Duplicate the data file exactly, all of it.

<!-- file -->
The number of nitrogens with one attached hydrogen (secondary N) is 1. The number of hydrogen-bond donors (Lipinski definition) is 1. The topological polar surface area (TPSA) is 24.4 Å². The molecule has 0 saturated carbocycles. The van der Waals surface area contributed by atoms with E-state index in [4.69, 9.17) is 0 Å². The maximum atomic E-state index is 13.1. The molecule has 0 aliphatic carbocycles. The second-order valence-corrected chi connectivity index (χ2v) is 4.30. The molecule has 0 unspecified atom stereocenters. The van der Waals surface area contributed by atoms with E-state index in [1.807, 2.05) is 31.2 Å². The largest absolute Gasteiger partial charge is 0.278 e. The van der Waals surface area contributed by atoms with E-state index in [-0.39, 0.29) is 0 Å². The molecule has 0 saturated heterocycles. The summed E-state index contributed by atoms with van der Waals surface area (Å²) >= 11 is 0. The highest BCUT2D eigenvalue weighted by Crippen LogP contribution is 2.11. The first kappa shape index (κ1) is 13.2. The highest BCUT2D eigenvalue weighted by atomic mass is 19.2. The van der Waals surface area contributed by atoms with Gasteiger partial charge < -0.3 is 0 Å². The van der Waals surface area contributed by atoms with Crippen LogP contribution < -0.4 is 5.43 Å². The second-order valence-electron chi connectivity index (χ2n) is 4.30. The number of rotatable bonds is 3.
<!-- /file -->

The number of nitrogens with one attached hydrogen (secondary N) is 1. The number of hydrogen-bond donors (Lipinski definition) is 1. The topological polar surface area (TPSA) is 24.4 Å². The molecule has 0 saturated carbocycles. The van der Waals surface area contributed by atoms with E-state index in [4.69, 9.17) is 0 Å². The maximum atomic E-state index is 13.1. The molecule has 0 aliphatic carbocycles. The second-order valence-corrected chi connectivity index (χ2v) is 4.30. The molecule has 0 unspecified atom stereocenters. The van der Waals surface area contributed by atoms with E-state index in [1.807, 2.05) is 31.2 Å². The largest absolute Gasteiger partial charge is 0.278 e. The van der Waals surface area contributed by atoms with E-state index in [-0.39, 0.29) is 0 Å². The molecule has 0 saturated heterocycles. The summed E-state index contributed by atoms with van der Waals surface area (Å²) >= 11 is 0. The highest BCUT2D eigenvalue weighted by Crippen LogP contribution is 2.11. The first kappa shape index (κ1) is 13.2. The highest BCUT2D eigenvalue weighted by atomic mass is 19.2. The van der Waals surface area contributed by atoms with Gasteiger partial charge < -0.3 is 0 Å². The van der Waals surface area contributed by atoms with Crippen LogP contribution < -0.4 is 5.43 Å². The second-order valence-electron chi connectivity index (χ2n) is 4.30. The number of rotatable bonds is 3.